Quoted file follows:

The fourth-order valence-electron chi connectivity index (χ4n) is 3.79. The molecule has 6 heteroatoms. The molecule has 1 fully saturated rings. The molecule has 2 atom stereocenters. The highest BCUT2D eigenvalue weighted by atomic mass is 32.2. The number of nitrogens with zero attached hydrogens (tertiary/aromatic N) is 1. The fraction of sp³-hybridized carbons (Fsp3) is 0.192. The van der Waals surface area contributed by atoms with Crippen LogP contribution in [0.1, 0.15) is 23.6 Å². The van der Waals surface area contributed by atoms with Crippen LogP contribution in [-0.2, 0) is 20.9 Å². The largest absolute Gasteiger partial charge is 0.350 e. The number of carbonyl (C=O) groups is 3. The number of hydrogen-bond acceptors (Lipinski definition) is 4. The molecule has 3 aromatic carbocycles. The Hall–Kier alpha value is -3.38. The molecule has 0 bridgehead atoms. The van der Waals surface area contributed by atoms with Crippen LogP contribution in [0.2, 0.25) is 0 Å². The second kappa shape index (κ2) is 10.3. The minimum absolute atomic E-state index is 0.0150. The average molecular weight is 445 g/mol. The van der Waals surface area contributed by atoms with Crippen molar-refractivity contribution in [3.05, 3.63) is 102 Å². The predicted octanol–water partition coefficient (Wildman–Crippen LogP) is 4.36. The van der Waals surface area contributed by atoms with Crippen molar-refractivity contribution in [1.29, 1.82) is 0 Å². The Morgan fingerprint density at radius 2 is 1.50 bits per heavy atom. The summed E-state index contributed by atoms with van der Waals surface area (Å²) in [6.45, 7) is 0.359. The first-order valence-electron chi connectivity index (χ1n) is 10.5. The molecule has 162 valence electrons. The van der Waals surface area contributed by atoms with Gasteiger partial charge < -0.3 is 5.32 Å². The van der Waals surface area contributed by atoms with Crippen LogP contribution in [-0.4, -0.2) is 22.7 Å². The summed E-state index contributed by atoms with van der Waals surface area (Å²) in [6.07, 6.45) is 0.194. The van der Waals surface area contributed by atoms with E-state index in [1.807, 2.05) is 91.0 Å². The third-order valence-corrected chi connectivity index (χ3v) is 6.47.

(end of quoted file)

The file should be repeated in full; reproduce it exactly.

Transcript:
The fourth-order valence-electron chi connectivity index (χ4n) is 3.79. The molecule has 6 heteroatoms. The molecule has 1 fully saturated rings. The molecule has 2 atom stereocenters. The highest BCUT2D eigenvalue weighted by atomic mass is 32.2. The number of nitrogens with zero attached hydrogens (tertiary/aromatic N) is 1. The fraction of sp³-hybridized carbons (Fsp3) is 0.192. The van der Waals surface area contributed by atoms with Crippen LogP contribution in [0.1, 0.15) is 23.6 Å². The van der Waals surface area contributed by atoms with Crippen LogP contribution in [-0.2, 0) is 20.9 Å². The largest absolute Gasteiger partial charge is 0.350 e. The number of carbonyl (C=O) groups is 3. The number of hydrogen-bond acceptors (Lipinski definition) is 4. The molecule has 3 aromatic carbocycles. The Hall–Kier alpha value is -3.38. The molecule has 0 bridgehead atoms. The van der Waals surface area contributed by atoms with Crippen LogP contribution in [0.2, 0.25) is 0 Å². The second kappa shape index (κ2) is 10.3. The minimum absolute atomic E-state index is 0.0150. The average molecular weight is 445 g/mol. The van der Waals surface area contributed by atoms with Crippen molar-refractivity contribution in [3.05, 3.63) is 102 Å². The predicted octanol–water partition coefficient (Wildman–Crippen LogP) is 4.36. The van der Waals surface area contributed by atoms with Crippen molar-refractivity contribution in [1.29, 1.82) is 0 Å². The Morgan fingerprint density at radius 2 is 1.50 bits per heavy atom. The summed E-state index contributed by atoms with van der Waals surface area (Å²) in [6.45, 7) is 0.359. The first-order valence-electron chi connectivity index (χ1n) is 10.5. The molecule has 162 valence electrons. The van der Waals surface area contributed by atoms with Gasteiger partial charge < -0.3 is 5.32 Å². The van der Waals surface area contributed by atoms with Crippen LogP contribution in [-0.4, -0.2) is 22.7 Å². The summed E-state index contributed by atoms with van der Waals surface area (Å²) in [6.07, 6.45) is 0.194. The van der Waals surface area contributed by atoms with E-state index in [1.807, 2.05) is 91.0 Å². The third-order valence-corrected chi connectivity index (χ3v) is 6.47.